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VIEW: Why not treat education like health care?

The ongoing conflict between the BC Teachers' Federation and the ruling BC Liberals has gone on too long with no resolution in sight. Now our schools are closed. Public opinion in the province is sympathetic to preserving excellence in public education. Opinion also reflects a reservoir of trust in the public school teachers so many grew up with and know. On the other hand, the K-12 education issue has not been enough to sway elections to the NDP over these many years of Campbell-Clark government. As a result we find ourselves in continuous stalemate: the government inclined to treat public education as a waning priority, while the public trends against each premier on this issue. Add to this mix an unusually determined and unified BCTF and the result is deep and enduring conflict.

A superintendent related to me a conversation with a high government official. The gist was that stakeholders in our public schools needed to understand they were no longer "the favoured child" in provincial allocations. This analysis has the air of truth: the values of the BC Liberals tend toward construction and development at the expense of human services, with the notable exception of Medicare (more on this later). With little concern about cost over-runs, we have acquired some of the best infrastructure in North America: SkyTrain, convention centre, stadium, the Port Mann Bridge. Then there was construction for the Olympics. All the results are first-class. We generously build new schools and university buildings. But when it comes to addressing human services like childhood poverty, special education, or class size and composition, we plead austerity and settle for underfunding and a "good enough" attitude.

Can we have the widest bridge in the world, the smartest meters, and the best schools? So far Premier Clark indicates we cannot.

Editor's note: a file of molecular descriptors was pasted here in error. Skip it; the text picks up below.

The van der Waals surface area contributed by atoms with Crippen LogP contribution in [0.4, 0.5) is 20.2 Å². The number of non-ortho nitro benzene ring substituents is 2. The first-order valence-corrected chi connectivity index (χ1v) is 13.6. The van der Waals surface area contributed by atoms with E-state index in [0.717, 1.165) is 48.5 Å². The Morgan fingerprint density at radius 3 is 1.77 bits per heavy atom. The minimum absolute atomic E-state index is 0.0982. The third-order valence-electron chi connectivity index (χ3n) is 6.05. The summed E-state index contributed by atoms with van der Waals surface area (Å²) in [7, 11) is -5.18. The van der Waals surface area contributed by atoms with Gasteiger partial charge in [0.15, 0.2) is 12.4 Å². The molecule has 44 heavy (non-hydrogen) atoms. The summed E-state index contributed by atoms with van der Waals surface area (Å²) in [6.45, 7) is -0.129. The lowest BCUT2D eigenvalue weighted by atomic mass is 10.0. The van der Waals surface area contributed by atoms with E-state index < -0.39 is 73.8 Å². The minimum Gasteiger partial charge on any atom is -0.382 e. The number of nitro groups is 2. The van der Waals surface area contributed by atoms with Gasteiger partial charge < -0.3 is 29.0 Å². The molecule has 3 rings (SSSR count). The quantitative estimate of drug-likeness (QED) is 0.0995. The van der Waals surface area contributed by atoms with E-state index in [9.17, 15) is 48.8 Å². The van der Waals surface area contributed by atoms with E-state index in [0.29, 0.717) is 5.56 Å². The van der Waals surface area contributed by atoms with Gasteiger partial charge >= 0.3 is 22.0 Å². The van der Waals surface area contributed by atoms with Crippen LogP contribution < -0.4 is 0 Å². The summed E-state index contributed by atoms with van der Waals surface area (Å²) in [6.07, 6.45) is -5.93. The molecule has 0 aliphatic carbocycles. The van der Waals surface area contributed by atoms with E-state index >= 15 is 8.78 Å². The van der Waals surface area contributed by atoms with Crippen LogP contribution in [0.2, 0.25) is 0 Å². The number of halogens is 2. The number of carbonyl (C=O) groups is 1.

There really is a data-driven case to be made that Canada's schools are the highest ranking in the world for those countries with a multicultural population. And B.C.'s schools, serving this country's most challenging demographics, are a leader in Canada. Were it not for 12 years of fighting over the last five per cent in school funding and the neoliberal choices that former deputy minister Emery Dosdall oversaw, the world would be coming to Vancouver, not Helsinki, to learn from public schools. We have more to share than bridges, density, dams, and scenery. We have wasted over a decade squabbling about a funding gap of less than $8 per month per B.C. resident.

Why is there no similar outcry over Medicare? The MSP subsidizes about 12 per cent of the health care budget, providing the margin of excellence the people of B.C. want. The tax is cumbersome and regressive, but politically it establishes an earmarking of funding for a popular priority and it's working. The BC Liberals don't count the MSP in calculating the province's tax burden, so it skates around their low-tax agenda along with rake-offs from ICBC and rising hydro rates. (As if anyone moving to B.C. comes here for our low cost-of-living!)

So what does this have to say about school funding? Let the voters of B.C. express themselves on this issue. In my view they would pay the marginal costs to end the battle of the five per cent and set our sights on our schools being the envy of the developed world for their service to all our children. Channel the new funding through the MSP structure because it is an established method and there is a legitimate health aspect to special education as well as serious societal liabilities for children who are not educated to their capacity. The health costs of illiteracy, for example, moved the National Institutes of Health in the U.S. to include reading disorders in its mission and funded research.

Our politics need to reflect our most heartfelt values. K-12 education, like health care, is not simply another activity of government. These endeavours address basic human rights. To their credit the people of the province are sympathetic to these priorities. There can be political solutions that allow our noblest values to prevail in British Columbia.

Paul Shaker, PhD, is professor emeritus and former dean of education at Simon Fraser University. Visit his website here.

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